And that's how the viewer finds out what the movie has been about all along. Throughout "The Dark Knight," the Joker's stated motivations have been highly chaotic, while his actual actions have been ... well, also chaotic, but executed with military-like precision that would make any tactician proud. Fighting Batman, burning a giant stack of money, setting up a huge, explosive test-of-faith game between two ferries, all that jazz? It was all just a part of his actual plan, which was to show just how close every single person is to the kind of madness he and Batman already embrace. 

The ferry plan falls through? Big whoop, here's Harvey Dent, now fully turned into a supervillain. Revealing that the whole movie has essentially been the bad guys' take on the "all it takes is one bad day" philosophy from the ending of "Batman: The Killing Joke" is a wild last-minute flex — but then again, what else would you expect from the Joker?  

Norman Osborn - Spider-Man

Willem Dafoe's Norman Osborn has established himself as one of the best superhero movie villains not once, but twice. Before he returned in "Spider-Man: No Way Home" to terrorize Tom Holland's version of the hero, he was already a known commodity after doing the same to Tobey Maguire's Spidey in 2002's "Spider-Man." Norman's superpowered alter ego, Green Goblin, is essentially a nefarious split personality that his serum brings to the forefront, and for much of the 2002 movie, it seems to have swallowed the original, mellow Norman whole ... that is, until the character's final line. "Peter, don't tell Harry," he requests with his last words after getting skewered by his own glider.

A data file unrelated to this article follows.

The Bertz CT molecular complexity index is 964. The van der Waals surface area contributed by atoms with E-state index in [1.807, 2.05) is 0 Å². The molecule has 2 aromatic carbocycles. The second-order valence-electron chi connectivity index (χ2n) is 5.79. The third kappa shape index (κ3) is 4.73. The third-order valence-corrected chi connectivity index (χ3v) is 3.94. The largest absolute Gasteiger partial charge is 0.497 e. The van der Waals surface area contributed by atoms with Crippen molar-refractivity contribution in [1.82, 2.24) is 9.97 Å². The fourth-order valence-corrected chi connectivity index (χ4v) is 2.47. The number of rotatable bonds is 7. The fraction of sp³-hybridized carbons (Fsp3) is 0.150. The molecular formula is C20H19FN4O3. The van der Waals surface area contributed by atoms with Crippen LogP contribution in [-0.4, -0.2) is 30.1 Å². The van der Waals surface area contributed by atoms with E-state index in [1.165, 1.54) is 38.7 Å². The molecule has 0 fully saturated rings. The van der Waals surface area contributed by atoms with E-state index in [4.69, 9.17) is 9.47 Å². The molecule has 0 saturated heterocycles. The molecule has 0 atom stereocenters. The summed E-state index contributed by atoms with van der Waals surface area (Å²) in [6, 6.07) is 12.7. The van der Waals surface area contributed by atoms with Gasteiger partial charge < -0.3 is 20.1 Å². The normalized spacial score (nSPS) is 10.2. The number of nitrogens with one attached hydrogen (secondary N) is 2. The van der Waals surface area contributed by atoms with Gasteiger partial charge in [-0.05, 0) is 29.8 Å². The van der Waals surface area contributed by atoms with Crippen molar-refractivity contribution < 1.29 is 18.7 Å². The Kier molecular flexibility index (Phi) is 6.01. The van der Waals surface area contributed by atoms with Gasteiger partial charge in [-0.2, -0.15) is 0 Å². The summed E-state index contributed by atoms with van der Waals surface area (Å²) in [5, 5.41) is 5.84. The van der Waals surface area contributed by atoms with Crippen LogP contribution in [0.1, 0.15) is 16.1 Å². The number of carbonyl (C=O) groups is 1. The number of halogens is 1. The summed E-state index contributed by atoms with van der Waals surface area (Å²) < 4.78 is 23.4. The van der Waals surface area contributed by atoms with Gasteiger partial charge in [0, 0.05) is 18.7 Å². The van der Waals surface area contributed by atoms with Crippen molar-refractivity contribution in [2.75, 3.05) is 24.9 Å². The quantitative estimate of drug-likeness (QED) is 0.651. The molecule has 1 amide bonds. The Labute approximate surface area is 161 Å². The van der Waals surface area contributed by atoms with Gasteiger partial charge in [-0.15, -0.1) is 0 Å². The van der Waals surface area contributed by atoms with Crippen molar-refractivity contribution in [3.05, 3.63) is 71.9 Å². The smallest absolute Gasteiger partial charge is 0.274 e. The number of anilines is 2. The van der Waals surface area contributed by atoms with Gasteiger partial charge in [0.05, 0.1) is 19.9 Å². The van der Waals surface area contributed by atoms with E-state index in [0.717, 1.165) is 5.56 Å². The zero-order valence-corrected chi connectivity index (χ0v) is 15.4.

Despite the similar redemption framing, what Norman asks here is the opposite of Darth Vader's final line, delivered with an extra twist. He knows he's turned into a monster, and begs Spider-Man to keep it secret from his son, Harry Osborn (James Franco). The implication is that Norman is still there, and manages to regain his humanity in his final moments. This appears to confirm what the two personalities' dialogue earlier in the film implies: That the Green Goblin is a separate monster identity, and Norman is still Norman.